This volume addresses the evolution of the visual in digital communities, offering a multidisciplinary discussion of the ways in which images are circulated in digital communities, the meanings that are attached to them and the implications they have for notions of identity, memory, gender, cultural belonging and political action. Contributors focus on the political efficacy of the image in digital communities, as well as the representation of the digital self in order to offer a fresh perspective on the role of digital images in the creation and promotion of new forms of resistance, agency and identity within visual cultures.
Table of Contents
(Marco Bohr and Basia Sliwinska)
1. Camera Phones and Mobile Intimacies
2. Creepshots and Power: Covert Sexualised Photography, Online Communities and the Maintenance of Gender Inequality
3. Interview with Rasha Kahil
4. Imagening discontent: Political images and civic protest
(Edgar Gómez Cruz and Gemma San Cornelio)
5. Mobile places and the ‘cyborg body’. Feminine embodied net-community of #CzarnyProtest/ #blackprotest.
6. Appearance Unbound: Articulations of Co-Presence in #BlackLivesMatter
7. Photography, Politics and Digital Networks in a ‘Post-Truth’ Era
8. Posthuman Photography
9. Smart (Phone) Filmmakers >> Smart (Political) Actions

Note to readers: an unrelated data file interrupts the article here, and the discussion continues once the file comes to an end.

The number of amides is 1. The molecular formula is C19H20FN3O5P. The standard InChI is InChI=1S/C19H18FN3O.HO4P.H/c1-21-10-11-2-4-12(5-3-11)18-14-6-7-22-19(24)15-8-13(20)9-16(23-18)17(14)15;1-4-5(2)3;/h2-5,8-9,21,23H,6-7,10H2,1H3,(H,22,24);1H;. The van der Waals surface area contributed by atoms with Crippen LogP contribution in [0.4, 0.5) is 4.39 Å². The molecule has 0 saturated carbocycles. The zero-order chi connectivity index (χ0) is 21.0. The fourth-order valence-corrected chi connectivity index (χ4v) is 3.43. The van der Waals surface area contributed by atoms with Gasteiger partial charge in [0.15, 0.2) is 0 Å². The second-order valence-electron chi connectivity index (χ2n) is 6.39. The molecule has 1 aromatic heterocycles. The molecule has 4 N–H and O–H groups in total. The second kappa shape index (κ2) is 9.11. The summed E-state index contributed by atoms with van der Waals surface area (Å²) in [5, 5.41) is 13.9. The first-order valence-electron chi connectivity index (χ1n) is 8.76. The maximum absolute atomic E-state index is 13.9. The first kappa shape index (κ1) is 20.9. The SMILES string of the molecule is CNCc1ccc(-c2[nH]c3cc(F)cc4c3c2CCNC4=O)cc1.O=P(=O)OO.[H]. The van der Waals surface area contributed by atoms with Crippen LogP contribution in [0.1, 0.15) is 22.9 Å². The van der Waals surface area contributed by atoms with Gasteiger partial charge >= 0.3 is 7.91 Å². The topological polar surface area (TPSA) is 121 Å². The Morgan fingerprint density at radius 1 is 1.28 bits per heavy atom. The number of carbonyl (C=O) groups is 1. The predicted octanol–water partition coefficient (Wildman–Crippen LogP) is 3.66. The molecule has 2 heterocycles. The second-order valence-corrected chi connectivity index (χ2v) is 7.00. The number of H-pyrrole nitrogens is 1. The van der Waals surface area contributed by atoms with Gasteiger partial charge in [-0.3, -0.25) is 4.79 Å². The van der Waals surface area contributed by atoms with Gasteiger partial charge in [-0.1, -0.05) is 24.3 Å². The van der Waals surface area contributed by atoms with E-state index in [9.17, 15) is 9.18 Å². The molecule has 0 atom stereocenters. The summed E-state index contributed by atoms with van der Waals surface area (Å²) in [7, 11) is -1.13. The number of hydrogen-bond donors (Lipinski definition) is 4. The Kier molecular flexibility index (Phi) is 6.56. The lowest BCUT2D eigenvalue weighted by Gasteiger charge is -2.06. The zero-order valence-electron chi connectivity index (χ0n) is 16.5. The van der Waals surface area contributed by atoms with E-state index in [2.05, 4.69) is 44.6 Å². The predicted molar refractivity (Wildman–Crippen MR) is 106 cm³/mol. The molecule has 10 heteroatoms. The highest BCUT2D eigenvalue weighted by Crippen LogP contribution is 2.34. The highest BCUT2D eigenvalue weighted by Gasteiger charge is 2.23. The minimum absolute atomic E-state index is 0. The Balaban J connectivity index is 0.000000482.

10. Am I Seen?: The Reciprocal Nature of Identity as Technology
11. The Future Evolution of the Image
(Ingrid Hoelzl and Remi Ramie)
Marco Bohr is the Postgraduate Programme Director for the Arts at Loughborough University, UK. Marco has contributed to a number of edited volumes such as The Contemporary Visual Studies Reader, Frontiers of Screen History, On Perfection and Films on Ice: Cinemas of the Arctic, as well as the book series Directory of World Cinema and the book series World Film Locations.
Basia Sliwinska is a Senior Lecturer in Cultural and Historical Studies at the University of the Arts London, UK. Her research is situated within feminist art history and critical theory and focuses on concepts of the body, activism, gender and citizenship within contemporary women’s art practice. Recent publications include: the book The Female Body in the Looking-Glass: Contemporary Art, Aesthetics and Genderland (I.B. Tauris, 2016); the co-edited (with Dr Marco Bohr) chapter ‘Edge Effect: New Image Formations and Politics of Identity’ (in Mediated Intimacies, Routledge, 2017); and the co-edited special issue of Third Text: ‘Trans-figurations: Transnational Perspectives on Domestic Spaces’ (2016).